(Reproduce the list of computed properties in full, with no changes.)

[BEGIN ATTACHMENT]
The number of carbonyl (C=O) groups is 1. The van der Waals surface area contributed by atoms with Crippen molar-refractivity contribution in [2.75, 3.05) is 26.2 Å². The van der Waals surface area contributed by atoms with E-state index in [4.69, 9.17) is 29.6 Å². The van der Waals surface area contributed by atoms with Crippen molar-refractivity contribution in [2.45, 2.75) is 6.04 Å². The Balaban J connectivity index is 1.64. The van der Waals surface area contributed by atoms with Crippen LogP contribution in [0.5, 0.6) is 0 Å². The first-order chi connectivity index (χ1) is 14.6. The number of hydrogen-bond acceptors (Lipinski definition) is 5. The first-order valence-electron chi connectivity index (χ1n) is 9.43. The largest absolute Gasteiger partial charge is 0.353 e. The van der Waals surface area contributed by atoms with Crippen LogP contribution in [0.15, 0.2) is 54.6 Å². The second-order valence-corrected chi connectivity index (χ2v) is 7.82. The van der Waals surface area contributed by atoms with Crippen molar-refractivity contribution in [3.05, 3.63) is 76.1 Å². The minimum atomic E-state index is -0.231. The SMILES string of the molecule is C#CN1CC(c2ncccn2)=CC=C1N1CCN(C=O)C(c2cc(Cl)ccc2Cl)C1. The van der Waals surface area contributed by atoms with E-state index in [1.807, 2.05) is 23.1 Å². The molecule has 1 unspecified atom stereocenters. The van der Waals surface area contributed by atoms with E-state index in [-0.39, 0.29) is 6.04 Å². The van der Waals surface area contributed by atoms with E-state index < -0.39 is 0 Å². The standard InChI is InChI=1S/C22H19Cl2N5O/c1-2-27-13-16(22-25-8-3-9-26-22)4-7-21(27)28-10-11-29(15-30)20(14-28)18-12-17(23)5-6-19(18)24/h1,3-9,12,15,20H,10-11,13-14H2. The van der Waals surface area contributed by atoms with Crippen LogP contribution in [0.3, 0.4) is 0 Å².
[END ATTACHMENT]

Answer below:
The number of carbonyl (C=O) groups is 1. The van der Waals surface area contributed by atoms with Crippen molar-refractivity contribution in [2.75, 3.05) is 26.2 Å². The van der Waals surface area contributed by atoms with E-state index in [4.69, 9.17) is 29.6 Å². The van der Waals surface area contributed by atoms with Crippen molar-refractivity contribution in [2.45, 2.75) is 6.04 Å². The Balaban J connectivity index is 1.64. The van der Waals surface area contributed by atoms with Crippen LogP contribution in [0.5, 0.6) is 0 Å². The first-order chi connectivity index (χ1) is 14.6. The number of hydrogen-bond acceptors (Lipinski definition) is 5. The first-order valence-electron chi connectivity index (χ1n) is 9.43. The largest absolute Gasteiger partial charge is 0.353 e. The van der Waals surface area contributed by atoms with Crippen LogP contribution in [0.15, 0.2) is 54.6 Å². The second-order valence-corrected chi connectivity index (χ2v) is 7.82. The van der Waals surface area contributed by atoms with Crippen molar-refractivity contribution in [3.05, 3.63) is 76.1 Å². The minimum atomic E-state index is -0.231. The SMILES string of the molecule is C#CN1CC(c2ncccn2)=CC=C1N1CCN(C=O)C(c2cc(Cl)ccc2Cl)C1. The van der Waals surface area contributed by atoms with E-state index in [1.807, 2.05) is 23.1 Å². The molecule has 1 unspecified atom stereocenters. The van der Waals surface area contributed by atoms with E-state index in [-0.39, 0.29) is 6.04 Å². The van der Waals surface area contributed by atoms with E-state index < -0.39 is 0 Å². The standard InChI is InChI=1S/C22H19Cl2N5O/c1-2-27-13-16(22-25-8-3-9-26-22)4-7-21(27)28-10-11-29(15-30)20(14-28)18-12-17(23)5-6-19(18)24/h1,3-9,12,15,20H,10-11,13-14H2. The van der Waals surface area contributed by atoms with Crippen LogP contribution in [0.3, 0.4) is 0 Å².